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Thursday, August 18, 2011


I found PEACE written on a wall in Philadelphia months ago and believe finding peace in the midst of chaos is truly for the one who can decipher it. In Daughter of the Ocean, I write of watching this elderly woman sleep in peace in an overly populated Starbucks and I ponder if she knows something we do not. She sleeps among the company of strangers is a defining line for her and how peace is somehow mixed into the air we breath or the visions our universe offers us.

Daughter of the Ocean

A year to the day in August, for the second time
I recognize an elderly Indian woman’s abode.
She is honored in an over-sized brown leather chair
at Starbucks on Ocean Drive, Virginia Beach, Virginia.

Warm jeweled skin, silvery hair feathered
with black streaks pulled to a quiet coiled
bun, a straight cane propped beside her;
she sleeps among the company of strangers.

No hissing espresso maker, no release of steam,
no calling of orders touch her sense of peace.
The stillness is what she breaths in at the coffee
house, a silky blanket of noise in the midst of chaos.

She appears anesthetized as racing nerves surround her.
The eager retire in beds where she departs through a third eye.
A bed, lying prone, a husband and wife converse of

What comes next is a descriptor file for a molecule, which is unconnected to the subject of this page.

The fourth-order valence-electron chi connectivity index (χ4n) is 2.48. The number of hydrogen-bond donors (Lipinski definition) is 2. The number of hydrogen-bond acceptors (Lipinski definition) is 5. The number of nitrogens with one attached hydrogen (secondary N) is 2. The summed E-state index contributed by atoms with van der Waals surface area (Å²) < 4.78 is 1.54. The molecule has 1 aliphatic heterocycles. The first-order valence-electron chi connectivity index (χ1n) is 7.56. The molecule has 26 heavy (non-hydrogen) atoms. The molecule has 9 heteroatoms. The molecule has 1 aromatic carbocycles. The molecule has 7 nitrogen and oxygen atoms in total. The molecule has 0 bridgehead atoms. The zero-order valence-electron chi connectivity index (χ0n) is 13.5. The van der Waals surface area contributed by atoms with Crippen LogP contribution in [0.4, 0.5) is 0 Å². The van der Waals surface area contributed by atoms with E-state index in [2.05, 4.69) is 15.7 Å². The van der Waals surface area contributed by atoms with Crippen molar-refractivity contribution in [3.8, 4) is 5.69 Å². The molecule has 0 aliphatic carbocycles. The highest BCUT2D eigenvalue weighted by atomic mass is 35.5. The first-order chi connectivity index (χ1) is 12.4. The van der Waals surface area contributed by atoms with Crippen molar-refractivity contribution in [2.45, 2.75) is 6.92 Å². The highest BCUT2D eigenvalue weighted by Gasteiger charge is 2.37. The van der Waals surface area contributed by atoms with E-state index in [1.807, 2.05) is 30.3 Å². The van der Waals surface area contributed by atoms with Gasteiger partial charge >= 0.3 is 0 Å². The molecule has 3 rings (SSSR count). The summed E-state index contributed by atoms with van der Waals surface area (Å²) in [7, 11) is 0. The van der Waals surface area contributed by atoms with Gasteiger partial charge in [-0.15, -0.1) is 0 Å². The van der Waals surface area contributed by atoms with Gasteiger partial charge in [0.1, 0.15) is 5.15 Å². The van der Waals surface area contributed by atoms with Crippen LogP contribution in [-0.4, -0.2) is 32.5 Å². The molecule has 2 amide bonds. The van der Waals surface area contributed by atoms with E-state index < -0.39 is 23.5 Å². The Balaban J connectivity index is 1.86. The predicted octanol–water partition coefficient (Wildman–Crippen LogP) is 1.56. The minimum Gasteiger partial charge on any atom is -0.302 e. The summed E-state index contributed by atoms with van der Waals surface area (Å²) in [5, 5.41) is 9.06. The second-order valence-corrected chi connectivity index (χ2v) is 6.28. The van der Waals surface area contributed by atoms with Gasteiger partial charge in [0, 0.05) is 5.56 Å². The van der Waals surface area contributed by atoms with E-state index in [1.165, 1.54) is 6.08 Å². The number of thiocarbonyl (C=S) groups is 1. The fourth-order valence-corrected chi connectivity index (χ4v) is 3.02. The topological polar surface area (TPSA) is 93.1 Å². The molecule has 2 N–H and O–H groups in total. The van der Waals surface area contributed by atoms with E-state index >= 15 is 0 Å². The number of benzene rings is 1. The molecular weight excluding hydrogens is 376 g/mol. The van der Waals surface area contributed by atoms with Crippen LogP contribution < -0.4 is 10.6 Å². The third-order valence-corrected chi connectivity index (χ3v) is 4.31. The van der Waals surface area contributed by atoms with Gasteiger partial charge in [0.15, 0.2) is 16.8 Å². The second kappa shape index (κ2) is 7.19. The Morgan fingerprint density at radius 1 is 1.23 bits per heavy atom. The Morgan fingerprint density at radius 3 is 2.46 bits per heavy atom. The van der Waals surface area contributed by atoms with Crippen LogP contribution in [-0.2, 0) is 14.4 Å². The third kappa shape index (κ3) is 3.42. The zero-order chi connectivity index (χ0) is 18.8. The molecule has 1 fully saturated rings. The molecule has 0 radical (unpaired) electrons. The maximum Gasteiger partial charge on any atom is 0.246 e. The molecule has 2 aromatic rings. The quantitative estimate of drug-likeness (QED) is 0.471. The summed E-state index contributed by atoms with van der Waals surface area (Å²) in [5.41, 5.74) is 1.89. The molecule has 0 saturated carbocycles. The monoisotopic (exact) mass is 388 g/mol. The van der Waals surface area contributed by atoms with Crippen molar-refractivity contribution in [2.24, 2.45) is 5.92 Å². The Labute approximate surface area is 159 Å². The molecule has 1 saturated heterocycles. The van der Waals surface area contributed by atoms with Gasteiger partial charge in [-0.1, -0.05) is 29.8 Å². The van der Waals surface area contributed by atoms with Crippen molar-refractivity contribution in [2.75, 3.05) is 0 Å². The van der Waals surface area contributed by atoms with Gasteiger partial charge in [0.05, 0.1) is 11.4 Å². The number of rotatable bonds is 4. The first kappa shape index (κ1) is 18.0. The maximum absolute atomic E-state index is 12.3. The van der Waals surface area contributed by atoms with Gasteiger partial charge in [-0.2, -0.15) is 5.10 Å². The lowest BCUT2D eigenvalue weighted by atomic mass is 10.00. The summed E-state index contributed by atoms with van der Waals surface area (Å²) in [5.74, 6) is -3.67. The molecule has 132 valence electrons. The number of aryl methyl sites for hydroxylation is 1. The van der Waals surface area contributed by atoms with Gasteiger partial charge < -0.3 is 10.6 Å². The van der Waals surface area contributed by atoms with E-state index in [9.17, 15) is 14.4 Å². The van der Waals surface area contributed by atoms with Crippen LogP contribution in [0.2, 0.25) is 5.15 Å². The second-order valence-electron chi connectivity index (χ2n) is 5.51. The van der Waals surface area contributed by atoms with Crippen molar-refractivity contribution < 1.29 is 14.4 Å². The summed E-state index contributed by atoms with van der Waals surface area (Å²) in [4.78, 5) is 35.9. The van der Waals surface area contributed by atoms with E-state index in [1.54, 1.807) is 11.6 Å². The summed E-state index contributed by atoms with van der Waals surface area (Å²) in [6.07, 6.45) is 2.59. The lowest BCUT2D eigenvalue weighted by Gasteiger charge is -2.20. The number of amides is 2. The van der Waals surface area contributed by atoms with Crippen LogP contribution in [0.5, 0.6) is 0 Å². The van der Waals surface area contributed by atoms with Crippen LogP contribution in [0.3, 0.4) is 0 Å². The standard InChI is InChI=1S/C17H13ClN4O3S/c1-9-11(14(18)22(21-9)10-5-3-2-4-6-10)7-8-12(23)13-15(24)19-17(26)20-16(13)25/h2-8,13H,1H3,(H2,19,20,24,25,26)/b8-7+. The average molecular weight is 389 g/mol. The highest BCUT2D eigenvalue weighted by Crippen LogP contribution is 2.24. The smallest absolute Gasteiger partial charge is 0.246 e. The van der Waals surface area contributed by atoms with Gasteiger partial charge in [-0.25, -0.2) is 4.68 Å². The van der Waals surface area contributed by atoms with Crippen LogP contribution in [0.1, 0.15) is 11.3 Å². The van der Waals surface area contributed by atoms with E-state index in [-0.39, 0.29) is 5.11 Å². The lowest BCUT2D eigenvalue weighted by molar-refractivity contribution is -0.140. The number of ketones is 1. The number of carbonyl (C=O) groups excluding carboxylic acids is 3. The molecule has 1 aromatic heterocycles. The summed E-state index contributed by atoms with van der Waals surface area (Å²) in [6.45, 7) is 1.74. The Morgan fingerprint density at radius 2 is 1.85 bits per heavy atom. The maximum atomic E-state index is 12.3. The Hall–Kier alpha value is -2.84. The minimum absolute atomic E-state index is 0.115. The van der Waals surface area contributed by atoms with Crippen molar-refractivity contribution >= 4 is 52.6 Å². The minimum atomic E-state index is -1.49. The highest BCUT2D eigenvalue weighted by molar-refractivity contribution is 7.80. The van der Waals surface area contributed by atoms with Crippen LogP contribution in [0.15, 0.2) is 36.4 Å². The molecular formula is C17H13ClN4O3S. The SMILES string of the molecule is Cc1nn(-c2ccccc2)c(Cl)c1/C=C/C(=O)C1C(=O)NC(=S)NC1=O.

growing kids and lists of plans to mantle their time alone.

A bed obsolete to a place of love, a sanctuary where music,
high definition television, and internet infiltrate intimacy.
A bed shy to the relationship it holds, life’s trumpeting words
filling the empty space, lectures litigating long forgotten devotions.

The time passes with ripened understanding; the Indian woman
belongs in the coffee shop more than the tired relationship of
communication. She prays to a trillion stars, intently listening internally,
not contemplating opinions, her chest rhythmically rising and falling.

She meditate back through the culture of her mantra--
the elderly in loll, a husband in a bed of denial,
a wife frozen in missionary, a woman standing alone in society,
a naive girl who is beginning her lessons, the birth of her bequeath.

Today, a statuesque Indian goddess balances the notes of Vedas
against her recycled paper coffee cup, a circle with neither
start nor end, neither male nor female, an eternal peace. It is
what most seek-- what lies between the crust and core of being.

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